Since we live in an even faster time, we can only hope that the Hart term is analogous to the Evans franchise reinvention last season that seems to have paved the way for a lot of preexisting prospects to sort of supercharge their development, allowing Farhan Zaidi to simultaneously win and develop in the very near future.

No matter what, the Braves will be celebrating in front of the Giants this weekend.

Hitter to watch

I’ve named Freeman, Acuna, and Josh Donaldson, but consider this: Matt Joyce, cut by the Giants at the end of Spring Training, is enjoying his best seasons since 2016. He has a .969 OPS in 44 plate appearances in September. That includes a double and two home runs to go with nine walks. At the end of the day, we and the Giants are happier having found Mike Yastrzemski and Alex Dickerson, both of who have had better seasons, but what an interesting dynamic it would’ve been to have had a struggling 35-year old Matt Joyce on the roster through the first six weeks of the season.

Pitcher to watch

Mark Melancon has racked up 10 saves since joining the Braves, but in his fifth relief appearance for them, he allowed 4 earned runs in 0.1 innings of work against the Marlins in what turned into a 7-6 loss. That could’ve been it, but just three days later, he recorded his first save for them, and since that 4-run third of an inning, he’s recorded those 10 saves with a 3.75 ERA across 12 innings of work, with no blown saves or losses.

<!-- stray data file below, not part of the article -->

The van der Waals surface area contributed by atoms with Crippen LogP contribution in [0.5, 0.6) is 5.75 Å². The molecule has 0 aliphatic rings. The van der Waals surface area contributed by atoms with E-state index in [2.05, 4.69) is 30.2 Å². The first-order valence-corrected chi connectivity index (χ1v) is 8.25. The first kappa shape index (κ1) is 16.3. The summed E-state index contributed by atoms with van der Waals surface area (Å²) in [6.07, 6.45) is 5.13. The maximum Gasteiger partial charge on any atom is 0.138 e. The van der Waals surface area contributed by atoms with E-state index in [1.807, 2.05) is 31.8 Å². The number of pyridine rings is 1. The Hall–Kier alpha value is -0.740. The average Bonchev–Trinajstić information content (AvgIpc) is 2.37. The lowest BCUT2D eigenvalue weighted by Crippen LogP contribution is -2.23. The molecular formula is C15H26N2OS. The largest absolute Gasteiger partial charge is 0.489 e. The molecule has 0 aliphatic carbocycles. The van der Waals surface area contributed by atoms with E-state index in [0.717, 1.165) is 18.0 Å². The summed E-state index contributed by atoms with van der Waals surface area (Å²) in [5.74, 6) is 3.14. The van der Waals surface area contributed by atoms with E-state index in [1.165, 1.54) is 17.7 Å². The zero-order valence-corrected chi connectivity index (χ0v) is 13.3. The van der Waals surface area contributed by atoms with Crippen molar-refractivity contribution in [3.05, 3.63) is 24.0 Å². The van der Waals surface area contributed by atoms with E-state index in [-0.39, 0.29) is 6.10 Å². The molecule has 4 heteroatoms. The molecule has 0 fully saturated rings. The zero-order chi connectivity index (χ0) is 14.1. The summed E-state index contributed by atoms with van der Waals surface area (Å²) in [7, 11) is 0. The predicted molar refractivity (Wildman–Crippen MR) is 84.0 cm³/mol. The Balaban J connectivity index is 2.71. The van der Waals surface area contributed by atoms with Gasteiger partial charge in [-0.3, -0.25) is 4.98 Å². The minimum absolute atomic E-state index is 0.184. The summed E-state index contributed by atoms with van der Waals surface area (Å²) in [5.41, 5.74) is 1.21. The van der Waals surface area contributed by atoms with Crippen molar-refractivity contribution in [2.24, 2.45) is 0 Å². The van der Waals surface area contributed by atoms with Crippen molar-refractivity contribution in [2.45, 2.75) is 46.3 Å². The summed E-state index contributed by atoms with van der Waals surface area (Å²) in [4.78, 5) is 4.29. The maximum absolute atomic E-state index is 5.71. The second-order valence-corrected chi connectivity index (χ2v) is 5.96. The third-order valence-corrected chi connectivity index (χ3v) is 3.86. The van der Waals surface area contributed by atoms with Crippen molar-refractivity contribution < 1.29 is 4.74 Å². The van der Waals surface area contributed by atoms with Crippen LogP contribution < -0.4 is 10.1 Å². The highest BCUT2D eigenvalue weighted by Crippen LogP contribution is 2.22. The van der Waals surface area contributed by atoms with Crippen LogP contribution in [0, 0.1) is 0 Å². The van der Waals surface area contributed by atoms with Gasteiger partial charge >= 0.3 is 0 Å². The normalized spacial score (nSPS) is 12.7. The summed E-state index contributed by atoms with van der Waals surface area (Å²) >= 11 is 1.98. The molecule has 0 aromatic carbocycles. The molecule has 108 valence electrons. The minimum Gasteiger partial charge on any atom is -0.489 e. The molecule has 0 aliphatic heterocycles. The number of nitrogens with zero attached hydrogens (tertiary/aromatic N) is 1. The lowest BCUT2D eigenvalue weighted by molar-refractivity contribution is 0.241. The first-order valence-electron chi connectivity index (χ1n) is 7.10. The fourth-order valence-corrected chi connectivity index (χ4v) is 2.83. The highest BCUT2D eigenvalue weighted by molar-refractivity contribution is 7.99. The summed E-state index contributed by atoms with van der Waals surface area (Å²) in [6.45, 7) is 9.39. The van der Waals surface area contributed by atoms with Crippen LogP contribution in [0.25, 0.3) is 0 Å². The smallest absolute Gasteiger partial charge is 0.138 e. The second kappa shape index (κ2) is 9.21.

Melancon’s Giants career was defined by intermittent success amidst a sea of frustrating performance, but the power of consistency and positive thinking permeated his very presence. Mark Melancon never gave up and he’s carried that with him to the Braves. At the same time, here’s hoping he blows just one save this weekend, for old time’s sake.

Prediction

The Braves will sweep. Buster Posey will have a nice series to remind us that he’s not completely toast.